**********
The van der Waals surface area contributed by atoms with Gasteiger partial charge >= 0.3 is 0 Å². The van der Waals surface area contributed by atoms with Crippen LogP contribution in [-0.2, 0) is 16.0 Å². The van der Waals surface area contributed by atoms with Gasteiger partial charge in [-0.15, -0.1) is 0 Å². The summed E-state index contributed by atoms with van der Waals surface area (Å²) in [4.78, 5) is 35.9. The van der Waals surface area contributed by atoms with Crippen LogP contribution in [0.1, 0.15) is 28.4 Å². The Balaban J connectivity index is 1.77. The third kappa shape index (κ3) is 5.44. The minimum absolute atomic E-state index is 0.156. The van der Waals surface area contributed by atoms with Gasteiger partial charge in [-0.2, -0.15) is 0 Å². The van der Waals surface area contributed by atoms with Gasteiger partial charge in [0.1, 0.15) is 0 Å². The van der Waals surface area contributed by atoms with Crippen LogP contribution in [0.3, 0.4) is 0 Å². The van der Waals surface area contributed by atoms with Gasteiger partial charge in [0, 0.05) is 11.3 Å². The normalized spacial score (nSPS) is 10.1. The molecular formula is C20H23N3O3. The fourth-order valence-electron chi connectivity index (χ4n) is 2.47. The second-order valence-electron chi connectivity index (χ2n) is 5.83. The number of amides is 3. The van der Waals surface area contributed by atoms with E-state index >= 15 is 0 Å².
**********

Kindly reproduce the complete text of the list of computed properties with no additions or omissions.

The van der Waals surface area contributed by atoms with Gasteiger partial charge >= 0.3 is 0 Å². The van der Waals surface area contributed by atoms with Crippen LogP contribution in [-0.2, 0) is 16.0 Å². The van der Waals surface area contributed by atoms with Gasteiger partial charge in [-0.15, -0.1) is 0 Å². The summed E-state index contributed by atoms with van der Waals surface area (Å²) in [4.78, 5) is 35.9. The van der Waals surface area contributed by atoms with Crippen LogP contribution in [0.1, 0.15) is 28.4 Å². The Balaban J connectivity index is 1.77. The third kappa shape index (κ3) is 5.44. The minimum absolute atomic E-state index is 0.156. The van der Waals surface area contributed by atoms with Gasteiger partial charge in [-0.2, -0.15) is 0 Å². The van der Waals surface area contributed by atoms with Gasteiger partial charge in [0.1, 0.15) is 0 Å². The van der Waals surface area contributed by atoms with Crippen LogP contribution in [0.3, 0.4) is 0 Å². The van der Waals surface area contributed by atoms with Gasteiger partial charge in [0, 0.05) is 11.3 Å². The normalized spacial score (nSPS) is 10.1. The molecular formula is C20H23N3O3. The fourth-order valence-electron chi connectivity index (χ4n) is 2.47. The second-order valence-electron chi connectivity index (χ2n) is 5.83. The number of amides is 3. The van der Waals surface area contributed by atoms with E-state index >= 15 is 0 Å².